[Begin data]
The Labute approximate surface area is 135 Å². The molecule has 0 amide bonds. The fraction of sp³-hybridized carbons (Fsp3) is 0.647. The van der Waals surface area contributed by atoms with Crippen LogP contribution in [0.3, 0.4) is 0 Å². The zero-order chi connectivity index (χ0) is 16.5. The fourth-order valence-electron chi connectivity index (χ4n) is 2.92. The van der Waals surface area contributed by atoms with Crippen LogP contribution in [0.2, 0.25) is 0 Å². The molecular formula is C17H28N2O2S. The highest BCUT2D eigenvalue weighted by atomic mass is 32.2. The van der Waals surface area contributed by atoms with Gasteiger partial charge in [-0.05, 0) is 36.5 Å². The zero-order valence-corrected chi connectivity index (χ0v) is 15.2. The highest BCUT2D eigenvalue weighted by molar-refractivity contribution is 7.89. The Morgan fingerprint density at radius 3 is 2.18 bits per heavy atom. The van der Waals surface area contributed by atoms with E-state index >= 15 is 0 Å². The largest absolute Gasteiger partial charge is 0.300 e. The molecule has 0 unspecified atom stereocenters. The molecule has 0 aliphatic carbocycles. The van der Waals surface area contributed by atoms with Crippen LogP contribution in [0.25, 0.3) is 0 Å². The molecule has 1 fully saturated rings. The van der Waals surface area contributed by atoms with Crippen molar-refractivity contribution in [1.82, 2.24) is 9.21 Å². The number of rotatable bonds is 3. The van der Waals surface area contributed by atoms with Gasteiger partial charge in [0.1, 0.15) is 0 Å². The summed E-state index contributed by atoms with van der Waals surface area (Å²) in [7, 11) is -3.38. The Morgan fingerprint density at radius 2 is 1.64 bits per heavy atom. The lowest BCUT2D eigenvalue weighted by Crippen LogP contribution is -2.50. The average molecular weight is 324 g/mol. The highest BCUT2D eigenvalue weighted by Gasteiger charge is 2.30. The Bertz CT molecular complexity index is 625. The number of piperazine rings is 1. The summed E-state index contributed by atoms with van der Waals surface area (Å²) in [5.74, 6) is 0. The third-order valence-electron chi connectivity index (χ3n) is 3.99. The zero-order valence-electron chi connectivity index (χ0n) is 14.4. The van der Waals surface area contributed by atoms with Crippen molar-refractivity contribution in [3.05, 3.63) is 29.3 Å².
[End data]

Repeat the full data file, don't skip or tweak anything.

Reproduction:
The Labute approximate surface area is 135 Å². The molecule has 0 amide bonds. The fraction of sp³-hybridized carbons (Fsp3) is 0.647. The van der Waals surface area contributed by atoms with Crippen LogP contribution in [0.3, 0.4) is 0 Å². The zero-order chi connectivity index (χ0) is 16.5. The fourth-order valence-electron chi connectivity index (χ4n) is 2.92. The van der Waals surface area contributed by atoms with Crippen LogP contribution in [0.2, 0.25) is 0 Å². The molecular formula is C17H28N2O2S. The highest BCUT2D eigenvalue weighted by atomic mass is 32.2. The van der Waals surface area contributed by atoms with Gasteiger partial charge in [-0.05, 0) is 36.5 Å². The zero-order valence-corrected chi connectivity index (χ0v) is 15.2. The highest BCUT2D eigenvalue weighted by molar-refractivity contribution is 7.89. The Morgan fingerprint density at radius 3 is 2.18 bits per heavy atom. The van der Waals surface area contributed by atoms with E-state index >= 15 is 0 Å². The largest absolute Gasteiger partial charge is 0.300 e. The molecule has 0 unspecified atom stereocenters. The molecule has 0 aliphatic carbocycles. The van der Waals surface area contributed by atoms with Crippen LogP contribution in [0.25, 0.3) is 0 Å². The molecule has 1 fully saturated rings. The van der Waals surface area contributed by atoms with Crippen molar-refractivity contribution in [1.82, 2.24) is 9.21 Å². The number of rotatable bonds is 3. The van der Waals surface area contributed by atoms with Gasteiger partial charge in [0.1, 0.15) is 0 Å². The summed E-state index contributed by atoms with van der Waals surface area (Å²) in [7, 11) is -3.38. The Morgan fingerprint density at radius 2 is 1.64 bits per heavy atom. The lowest BCUT2D eigenvalue weighted by Crippen LogP contribution is -2.50. The average molecular weight is 324 g/mol. The highest BCUT2D eigenvalue weighted by Gasteiger charge is 2.30. The Bertz CT molecular complexity index is 625. The number of piperazine rings is 1. The summed E-state index contributed by atoms with van der Waals surface area (Å²) in [5.74, 6) is 0. The third-order valence-electron chi connectivity index (χ3n) is 3.99. The zero-order valence-electron chi connectivity index (χ0n) is 14.4. The van der Waals surface area contributed by atoms with Crippen molar-refractivity contribution in [3.05, 3.63) is 29.3 Å².